When you're stumped for something easy to toss on the grill, think lamb loin chops.
These chops, not to be confused with the rib chop from the rack of lamb, are the porterhouse steak of the lamb. They even look like a tiny version of the porterhouse because there's a T-shaped bone running down the middle of the chop. On one side of the bone is the fillet; on the other is the loin.
The chops are tiny. Even with the bone, each weighs about 4 ounces and yields about 2 ounces of meat. Because of their size, lamb loin chops are ideal if you're watching portion sizes. They're also ideal for feeding a crowd. You can buy big packages of them at warehouse stores like Sam's Club and Costco.
Lamb loin chops are a bit less expensive than the luxurious rack of lamb. For imported lamb, used in today's recipe, they're about $10 per pound. The rack runs about $15 per pound.
When I recently spotted a package of lamb loin chops at a local Sam's Club, it occurred to me that it had been a while since I'd made them. The chops were nice and plump-looking, about 2 inches thick. Experience has taught me that when cooking loin chops, thicker is better. If the chops are too thin, they easily overcook. Lamb should never be cooked more than medium.
With these chops and with the rib chop, my preferred level of doneness is medium-rare. If I order lamb chops in a restaurant, I ask for medium-rare and more toward the rare side to ensure they are not overdone.
A package of 10 loin chops will easily serve four people. For flavoring, I looked to my herb garden, flourishing with plenty of rosemary, thyme, sage and three half barrels overflowing with basil. Rosemary is a natural choice for lamb, so I chose it along with a bit of thyme. Both these herbs have strong flavors, and a little goes a long way. The herbs went into a basic marinade along with garlic, olive oil, lemon juice, seasonings and some balsamic vinegar.
Because lamb loin chops are small, you can marinate them as little as an hour and up to overnight. I marinated them three hours, which was plenty of time.
When it comes to cooking, the chops cook quickly. Many recipes call for searing them first and then cooking them over lower heat. With today's recipe, I did the opposite: I grilled them over low heat and then gave them a sear over high heat to finish them off. This is commonly referred to as a reverse sear. Some people swear by it. The theory is that the insides of the chops cook more evenly at the lower temperature. In addition, the meat browns better when it's seared at the end of the cooking process.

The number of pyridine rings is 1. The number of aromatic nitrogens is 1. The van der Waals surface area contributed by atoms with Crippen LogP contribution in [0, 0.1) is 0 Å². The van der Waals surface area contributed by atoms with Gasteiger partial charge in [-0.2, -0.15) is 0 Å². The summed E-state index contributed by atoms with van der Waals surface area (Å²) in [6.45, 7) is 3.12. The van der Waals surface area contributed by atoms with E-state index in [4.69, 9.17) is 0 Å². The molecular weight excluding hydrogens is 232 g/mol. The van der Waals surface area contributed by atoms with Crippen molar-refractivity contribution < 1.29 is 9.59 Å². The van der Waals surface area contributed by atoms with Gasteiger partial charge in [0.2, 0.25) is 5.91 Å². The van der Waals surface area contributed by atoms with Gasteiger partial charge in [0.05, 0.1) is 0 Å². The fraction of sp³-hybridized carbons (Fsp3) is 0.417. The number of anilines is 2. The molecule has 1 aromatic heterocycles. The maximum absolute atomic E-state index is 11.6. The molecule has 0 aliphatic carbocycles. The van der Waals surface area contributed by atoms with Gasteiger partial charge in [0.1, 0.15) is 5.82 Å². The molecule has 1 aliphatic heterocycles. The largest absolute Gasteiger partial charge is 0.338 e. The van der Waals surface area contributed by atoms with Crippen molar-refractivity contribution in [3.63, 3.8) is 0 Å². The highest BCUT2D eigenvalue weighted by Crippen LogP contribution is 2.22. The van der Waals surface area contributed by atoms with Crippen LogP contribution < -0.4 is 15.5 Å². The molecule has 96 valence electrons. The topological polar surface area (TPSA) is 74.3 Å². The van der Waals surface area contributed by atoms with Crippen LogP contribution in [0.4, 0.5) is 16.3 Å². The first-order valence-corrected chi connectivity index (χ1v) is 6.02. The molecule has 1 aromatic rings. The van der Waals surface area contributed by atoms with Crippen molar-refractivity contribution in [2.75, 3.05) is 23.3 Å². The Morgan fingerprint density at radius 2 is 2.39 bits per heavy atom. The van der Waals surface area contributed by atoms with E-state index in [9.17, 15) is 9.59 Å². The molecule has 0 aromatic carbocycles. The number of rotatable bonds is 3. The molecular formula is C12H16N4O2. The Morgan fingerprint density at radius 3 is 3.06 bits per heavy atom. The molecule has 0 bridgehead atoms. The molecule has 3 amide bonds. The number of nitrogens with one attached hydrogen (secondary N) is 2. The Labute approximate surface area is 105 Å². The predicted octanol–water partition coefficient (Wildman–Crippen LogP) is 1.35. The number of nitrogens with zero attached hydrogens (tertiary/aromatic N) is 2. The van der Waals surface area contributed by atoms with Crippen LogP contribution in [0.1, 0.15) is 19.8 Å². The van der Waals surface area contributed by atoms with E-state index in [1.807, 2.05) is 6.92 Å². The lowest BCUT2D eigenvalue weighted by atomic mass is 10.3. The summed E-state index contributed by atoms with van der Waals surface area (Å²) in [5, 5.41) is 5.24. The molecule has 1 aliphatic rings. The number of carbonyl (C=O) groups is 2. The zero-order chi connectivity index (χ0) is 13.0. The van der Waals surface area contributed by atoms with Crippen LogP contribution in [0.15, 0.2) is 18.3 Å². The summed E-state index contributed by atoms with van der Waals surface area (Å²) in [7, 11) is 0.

A reverse sear has cropped up in the last few years as a popular way of cooking steaks. You can think of lamb loin chops as mini porterhouse steaks and cook them to your desired level of doneness, just as you'd cook a steak. (Just don't overcook.) You can even do a fancy porterhouse-like presentation by cutting the meat from the bone and then serving it alongside the bone.
Garlic, Rosemary and Thyme Marinated Lamb Chops
2 pounds lamb loin chops, about 10
4 cloves garlic, peeled, minced
1 heaping tablespoon fresh rosemary
1 tablespoon fresh chopped thyme
1 teaspoon kosher salt
½ teaspoon ground black pepper
Juice of one lemon
½ cup olive oil
1 tablespoon balsamic vinegar
Rosemary sprigs for garnish
Balsamic glaze, optional
Directions: Place the lamb in a dish. Set aside. In a glass measuring cup, combine the garlic, rosemary, thyme, salt, pepper, lemon juice, olive oil and balsamic vinegar. Whisk to combine.
Pour the marinade over the lamb chops. Turn the chops over to cover them completely. Cover the dish with plastic wrap, refrigerate and marinate at least 3 hours or overnight.
Remove and uncover the lamb about one hour before you are ready to grill.
Preheat the grill to low-medium heat _ about 300 degrees. You are going to cook the chops at low heat first, then sear them over high heat.
Place lamb chops on the grill. Close the lid and grill about 10 minutes or until chops reach an internal temperature of about 110 degrees. Increase the heat on another side of the grill to high. Move the lamb chops over to the hotter side of the grill and sear on each side about 2 minutes, just so you get a nice crust on them. For medium-rare, the internal temperature will be about 130 degrees. Remove from the grill and let rest 5 minutes before serving.
Place the lamb chops on a platter, garnish with rosemary sprigs and serve with optional balsamic glaze.
Source: delishdlites.com, tested by Susan Selasky